Now use a pick or piercing tool to pull out the design. Tip: Start in the center of the image and pull it out from there.


If your image is too close to the edge, add washi tape, masking tape or painter’s tape. You do not want to get the etchall anywhere else on the glass. Then, use the squeegee to apply a thick, even coat of etchall.

Wait 15 minutes, then scoop up all of the etchall with the squeegee and put it back in the bottle — it is reusable.


Since this project was so large, I used wet paper towels to clean off the rest of the etchall and then carefully removed the tape and stencils.

Here’s how it turned out …


Are you ready to decorate a mirror of your own? etchall is ready to help you … use the code CANDYS and you will get 10% off your entire order — including premade stencils if you do not have a Cricut or other electronic cutter. Click here and get etching today!

Quilt in your Scrapbook!

I love quilts. It is the one thing I wish I had inherited from my family. Unfortunately, since they were made from pieces of worn-out clothing (making them that much more important to me) and thrown together just to keep people warm at night, rather than in an attractive pattern, they were not considered valuable and were not kept. As soon as the family could afford it, they bought bedspreads and comforters and threw out the quilts.

But, my love for quilting has continued on and although I am just learning to sew with fabric, I am pretty good at pasting paper — especially when I have a great die to use!

Mosaic Moments recently released a die that cuts 12 corner dies that perfectly fit the grid paper.

I created this page using the die, following a quilt pattern I got off of Pinterest.mm_chevron by Candy Spiegel

And, I made a video to show you how I did it! Click here to see how easy it is.

Throw Back Thursday: A Perfect Bullseye

Here’s a page I did back in 2012 … 

Last summer my husband sold a gun and used the money to buy a crossbow so he could go turkey hunting. He did it for me — I love the taste of wild turkey, but I hate the thought of picking out little pellets from my food. Matt knew with a crossbow, I could enjoy the flavors I love, peacefully.

The day he went to sight it in, I went with him and he let me shoot it a few times. It was the first time I had ever shot anything, so it was a big deal. More importantly, the day quickly became a special moment between husband and wife as we learned something new together.

Naturally, I was eager to scrapbook it and I began it several months ago using mosaic paper (click here for details …) but I got stuck on the title. I wanted something that reflected the importance of the day, but when my searches came up empty, I set the page aside.

Months later, I was airbrushing some flowers and leaves with Copic Sketch Markers. As I was putting away my supplies, I noticed the beautiful pattern created on the scrap paper I was using. The more I looked at it, the more I thought it would make a great background for my bullseye page.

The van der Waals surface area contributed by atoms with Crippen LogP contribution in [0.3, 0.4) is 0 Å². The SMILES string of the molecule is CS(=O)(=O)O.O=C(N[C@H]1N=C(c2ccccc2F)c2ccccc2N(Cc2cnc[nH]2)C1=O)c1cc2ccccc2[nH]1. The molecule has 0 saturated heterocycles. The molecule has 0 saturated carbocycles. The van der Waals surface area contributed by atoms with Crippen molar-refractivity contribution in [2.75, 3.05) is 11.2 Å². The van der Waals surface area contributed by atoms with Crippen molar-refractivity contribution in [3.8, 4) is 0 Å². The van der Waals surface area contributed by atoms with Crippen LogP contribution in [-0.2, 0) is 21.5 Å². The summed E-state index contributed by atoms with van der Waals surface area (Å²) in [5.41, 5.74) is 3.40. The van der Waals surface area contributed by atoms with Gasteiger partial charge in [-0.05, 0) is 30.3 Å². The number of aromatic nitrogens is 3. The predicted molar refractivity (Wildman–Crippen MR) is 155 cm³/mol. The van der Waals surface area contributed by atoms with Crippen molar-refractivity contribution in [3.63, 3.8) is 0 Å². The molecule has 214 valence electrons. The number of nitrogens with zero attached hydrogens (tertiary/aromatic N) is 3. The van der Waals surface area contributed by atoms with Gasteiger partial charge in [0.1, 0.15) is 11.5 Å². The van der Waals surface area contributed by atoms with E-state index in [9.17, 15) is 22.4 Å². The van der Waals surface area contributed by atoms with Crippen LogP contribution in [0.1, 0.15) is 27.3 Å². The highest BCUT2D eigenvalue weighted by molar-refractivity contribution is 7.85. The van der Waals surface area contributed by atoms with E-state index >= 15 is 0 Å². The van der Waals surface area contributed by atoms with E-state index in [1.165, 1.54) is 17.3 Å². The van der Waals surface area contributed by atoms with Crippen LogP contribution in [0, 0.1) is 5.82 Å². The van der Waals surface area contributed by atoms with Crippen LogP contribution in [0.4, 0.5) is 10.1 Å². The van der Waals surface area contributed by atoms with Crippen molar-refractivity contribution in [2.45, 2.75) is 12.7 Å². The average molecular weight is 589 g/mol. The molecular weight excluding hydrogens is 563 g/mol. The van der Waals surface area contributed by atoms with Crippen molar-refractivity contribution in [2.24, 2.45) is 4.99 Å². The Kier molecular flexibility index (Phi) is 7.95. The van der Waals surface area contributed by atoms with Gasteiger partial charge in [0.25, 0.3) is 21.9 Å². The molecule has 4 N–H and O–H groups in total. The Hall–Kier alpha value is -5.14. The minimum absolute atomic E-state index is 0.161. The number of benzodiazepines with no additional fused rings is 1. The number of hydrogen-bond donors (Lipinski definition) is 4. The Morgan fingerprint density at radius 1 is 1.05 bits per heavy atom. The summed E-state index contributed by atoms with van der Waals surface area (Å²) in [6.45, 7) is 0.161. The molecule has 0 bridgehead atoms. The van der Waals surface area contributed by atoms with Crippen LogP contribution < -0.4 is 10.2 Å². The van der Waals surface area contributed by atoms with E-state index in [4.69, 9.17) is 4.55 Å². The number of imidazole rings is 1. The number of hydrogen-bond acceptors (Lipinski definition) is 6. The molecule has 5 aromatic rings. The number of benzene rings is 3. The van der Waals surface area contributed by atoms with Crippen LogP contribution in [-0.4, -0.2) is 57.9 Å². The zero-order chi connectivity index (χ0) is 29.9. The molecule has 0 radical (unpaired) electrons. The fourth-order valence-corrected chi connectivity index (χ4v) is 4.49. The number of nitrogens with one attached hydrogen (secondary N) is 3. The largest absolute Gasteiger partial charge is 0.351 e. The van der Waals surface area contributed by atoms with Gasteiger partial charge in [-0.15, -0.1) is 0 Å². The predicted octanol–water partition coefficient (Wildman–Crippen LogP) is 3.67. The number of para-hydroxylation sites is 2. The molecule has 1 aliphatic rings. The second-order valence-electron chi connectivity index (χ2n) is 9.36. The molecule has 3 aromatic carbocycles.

I cut the scrap into a circle and then used my Cricut Gypsy to make the letters in the title a variety of sizes and then weld them together. Placed on a black background, I think the title really sticks out.

What do you think? Have you ever used scraps or leftovers to make something new?

Throwback Thursday: Play Ball!

Here’s a project I originally published in 2010. It still hangs on my wall today!

I have always been a Detroit Tigers fan. My aunt started it, but many in my family are huge fans.

My father-in-law, knowing what a big fan I was, purchased a pin from 1984, when the Tigers won the World Series, for me last year. I loved it, of course, but I wasn’t sure how to display it, so I kept it safely tucked away.

Then, 7 Gypsies came out with these adorable letter tray shadowboxes and I knew I had found a perfect way to showcase the pin.

I used photos I had taken during various games at Comerica Park, along with a few of our ticket stubs to finish off the tray. Here is how I made it:


Craft Glue Dots®

Pop Up Glue Dots®

7 Gypsies Printers Tray

Papers by Karen Foster and Scrappin Sports

Metal charm embellishments by Karen Foster

Sticker by Karen Foster

Jersey by EK Success

Ribbon, buttons, photos, tickets and memorabilia


  1. Measure and cut photos, tickets and papers to fit in the tray.
  2. Adhere with Craft Glue Dots®. You can use any type, but the Dot N’ Go are the easiest to use.
  3. Adhere buttons and metal embellishments with either the Craft Glue Dots® or Pop Up Glue Dots® to add dimension.
  4. For the 1984 button pin, I stacked Pop Up Glue Dots® on top of each other until they were high enough to attach the button portion of the pin without the pin getting in the way.
  5. Tie the baseball charm to ribbon and attach to handle.

I wrote this blog post while participating in the Glue Dots Design Team.